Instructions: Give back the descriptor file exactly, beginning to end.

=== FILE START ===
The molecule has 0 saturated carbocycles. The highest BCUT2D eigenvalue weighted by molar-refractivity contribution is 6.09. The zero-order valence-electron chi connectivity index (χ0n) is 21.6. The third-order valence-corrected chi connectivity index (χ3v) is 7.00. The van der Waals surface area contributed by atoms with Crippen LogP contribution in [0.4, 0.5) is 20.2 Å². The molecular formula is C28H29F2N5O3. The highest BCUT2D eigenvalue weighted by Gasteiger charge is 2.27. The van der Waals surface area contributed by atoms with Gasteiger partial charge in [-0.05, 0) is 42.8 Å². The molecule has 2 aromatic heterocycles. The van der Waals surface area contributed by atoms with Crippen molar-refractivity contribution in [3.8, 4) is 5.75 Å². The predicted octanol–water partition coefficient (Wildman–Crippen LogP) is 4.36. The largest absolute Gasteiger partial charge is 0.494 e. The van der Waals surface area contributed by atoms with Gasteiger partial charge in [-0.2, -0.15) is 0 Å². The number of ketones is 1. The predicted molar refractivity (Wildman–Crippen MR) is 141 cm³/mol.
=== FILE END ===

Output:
The molecule has 0 saturated carbocycles. The highest BCUT2D eigenvalue weighted by molar-refractivity contribution is 6.09. The zero-order valence-electron chi connectivity index (χ0n) is 21.6. The third-order valence-corrected chi connectivity index (χ3v) is 7.00. The van der Waals surface area contributed by atoms with Crippen LogP contribution in [0.4, 0.5) is 20.2 Å². The molecular formula is C28H29F2N5O3. The highest BCUT2D eigenvalue weighted by Gasteiger charge is 2.27. The van der Waals surface area contributed by atoms with Gasteiger partial charge in [-0.05, 0) is 42.8 Å². The molecule has 2 aromatic heterocycles. The van der Waals surface area contributed by atoms with Crippen molar-refractivity contribution in [3.8, 4) is 5.75 Å². The predicted octanol–water partition coefficient (Wildman–Crippen LogP) is 4.36. The largest absolute Gasteiger partial charge is 0.494 e. The van der Waals surface area contributed by atoms with Gasteiger partial charge in [-0.2, -0.15) is 0 Å². The number of ketones is 1. The predicted molar refractivity (Wildman–Crippen MR) is 141 cm³/mol.